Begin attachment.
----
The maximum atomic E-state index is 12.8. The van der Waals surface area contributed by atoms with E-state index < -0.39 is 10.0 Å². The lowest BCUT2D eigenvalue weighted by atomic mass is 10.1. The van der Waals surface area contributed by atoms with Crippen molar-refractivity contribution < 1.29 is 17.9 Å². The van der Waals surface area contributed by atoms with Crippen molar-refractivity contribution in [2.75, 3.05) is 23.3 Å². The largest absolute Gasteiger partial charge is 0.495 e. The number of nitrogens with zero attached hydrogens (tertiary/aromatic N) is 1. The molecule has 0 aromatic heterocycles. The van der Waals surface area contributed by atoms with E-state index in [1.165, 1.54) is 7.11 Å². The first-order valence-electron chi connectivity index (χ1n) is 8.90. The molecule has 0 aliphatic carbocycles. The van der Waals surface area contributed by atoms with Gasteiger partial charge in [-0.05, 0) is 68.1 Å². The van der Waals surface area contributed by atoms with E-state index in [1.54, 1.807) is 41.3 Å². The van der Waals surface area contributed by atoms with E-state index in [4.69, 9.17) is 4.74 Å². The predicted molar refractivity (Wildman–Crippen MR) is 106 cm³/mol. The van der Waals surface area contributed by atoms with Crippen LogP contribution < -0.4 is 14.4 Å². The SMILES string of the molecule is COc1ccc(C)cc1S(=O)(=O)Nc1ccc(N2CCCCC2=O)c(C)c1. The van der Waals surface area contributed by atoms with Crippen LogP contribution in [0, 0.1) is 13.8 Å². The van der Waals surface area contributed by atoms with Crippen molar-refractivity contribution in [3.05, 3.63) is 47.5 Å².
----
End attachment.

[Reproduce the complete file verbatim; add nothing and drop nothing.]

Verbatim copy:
The maximum atomic E-state index is 12.8. The van der Waals surface area contributed by atoms with E-state index < -0.39 is 10.0 Å². The lowest BCUT2D eigenvalue weighted by atomic mass is 10.1. The van der Waals surface area contributed by atoms with Crippen molar-refractivity contribution < 1.29 is 17.9 Å². The van der Waals surface area contributed by atoms with Crippen molar-refractivity contribution in [2.75, 3.05) is 23.3 Å². The largest absolute Gasteiger partial charge is 0.495 e. The number of nitrogens with zero attached hydrogens (tertiary/aromatic N) is 1. The molecule has 0 aromatic heterocycles. The van der Waals surface area contributed by atoms with E-state index in [1.165, 1.54) is 7.11 Å². The first-order valence-electron chi connectivity index (χ1n) is 8.90. The molecule has 0 aliphatic carbocycles. The van der Waals surface area contributed by atoms with Gasteiger partial charge in [-0.05, 0) is 68.1 Å². The van der Waals surface area contributed by atoms with E-state index in [1.54, 1.807) is 41.3 Å². The van der Waals surface area contributed by atoms with E-state index in [4.69, 9.17) is 4.74 Å². The predicted molar refractivity (Wildman–Crippen MR) is 106 cm³/mol. The van der Waals surface area contributed by atoms with Crippen LogP contribution < -0.4 is 14.4 Å². The SMILES string of the molecule is COc1ccc(C)cc1S(=O)(=O)Nc1ccc(N2CCCCC2=O)c(C)c1. The van der Waals surface area contributed by atoms with Crippen LogP contribution in [0, 0.1) is 13.8 Å². The van der Waals surface area contributed by atoms with Crippen molar-refractivity contribution in [3.05, 3.63) is 47.5 Å².